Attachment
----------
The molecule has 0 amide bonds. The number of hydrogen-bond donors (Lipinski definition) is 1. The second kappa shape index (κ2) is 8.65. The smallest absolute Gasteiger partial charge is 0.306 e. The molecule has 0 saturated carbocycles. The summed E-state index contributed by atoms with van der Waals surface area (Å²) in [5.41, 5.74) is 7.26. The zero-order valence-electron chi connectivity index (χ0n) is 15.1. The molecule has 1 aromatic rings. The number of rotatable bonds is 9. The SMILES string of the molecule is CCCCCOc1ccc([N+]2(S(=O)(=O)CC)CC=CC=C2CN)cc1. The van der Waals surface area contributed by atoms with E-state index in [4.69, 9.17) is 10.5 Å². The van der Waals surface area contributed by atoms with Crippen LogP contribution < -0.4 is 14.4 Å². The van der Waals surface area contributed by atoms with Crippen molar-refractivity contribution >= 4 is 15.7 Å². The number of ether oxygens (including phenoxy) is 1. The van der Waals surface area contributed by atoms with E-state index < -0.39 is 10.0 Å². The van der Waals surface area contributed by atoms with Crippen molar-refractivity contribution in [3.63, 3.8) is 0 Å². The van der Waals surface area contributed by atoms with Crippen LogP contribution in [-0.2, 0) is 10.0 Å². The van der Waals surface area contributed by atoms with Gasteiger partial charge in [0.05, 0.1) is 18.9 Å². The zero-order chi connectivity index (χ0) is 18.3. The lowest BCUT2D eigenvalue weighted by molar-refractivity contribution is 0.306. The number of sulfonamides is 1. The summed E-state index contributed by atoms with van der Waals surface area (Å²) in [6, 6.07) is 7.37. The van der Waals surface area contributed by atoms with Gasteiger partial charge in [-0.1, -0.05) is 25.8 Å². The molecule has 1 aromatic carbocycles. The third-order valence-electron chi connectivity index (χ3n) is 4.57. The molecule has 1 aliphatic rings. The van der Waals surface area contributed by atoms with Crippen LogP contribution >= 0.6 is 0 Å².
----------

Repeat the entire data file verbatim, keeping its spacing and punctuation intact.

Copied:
The molecule has 0 amide bonds. The number of hydrogen-bond donors (Lipinski definition) is 1. The second kappa shape index (κ2) is 8.65. The smallest absolute Gasteiger partial charge is 0.306 e. The molecule has 0 saturated carbocycles. The summed E-state index contributed by atoms with van der Waals surface area (Å²) in [5.41, 5.74) is 7.26. The zero-order valence-electron chi connectivity index (χ0n) is 15.1. The molecule has 1 aromatic rings. The number of rotatable bonds is 9. The SMILES string of the molecule is CCCCCOc1ccc([N+]2(S(=O)(=O)CC)CC=CC=C2CN)cc1. The van der Waals surface area contributed by atoms with E-state index in [4.69, 9.17) is 10.5 Å². The van der Waals surface area contributed by atoms with Crippen LogP contribution < -0.4 is 14.4 Å². The van der Waals surface area contributed by atoms with Crippen molar-refractivity contribution >= 4 is 15.7 Å². The number of ether oxygens (including phenoxy) is 1. The van der Waals surface area contributed by atoms with E-state index < -0.39 is 10.0 Å². The van der Waals surface area contributed by atoms with Crippen molar-refractivity contribution in [3.63, 3.8) is 0 Å². The van der Waals surface area contributed by atoms with Crippen LogP contribution in [-0.2, 0) is 10.0 Å². The van der Waals surface area contributed by atoms with Gasteiger partial charge in [0.05, 0.1) is 18.9 Å². The zero-order chi connectivity index (χ0) is 18.3. The lowest BCUT2D eigenvalue weighted by molar-refractivity contribution is 0.306. The number of sulfonamides is 1. The summed E-state index contributed by atoms with van der Waals surface area (Å²) in [6, 6.07) is 7.37. The van der Waals surface area contributed by atoms with Gasteiger partial charge in [-0.1, -0.05) is 25.8 Å². The molecule has 1 aromatic carbocycles. The third-order valence-electron chi connectivity index (χ3n) is 4.57. The molecule has 1 aliphatic rings. The van der Waals surface area contributed by atoms with Crippen LogP contribution >= 0.6 is 0 Å².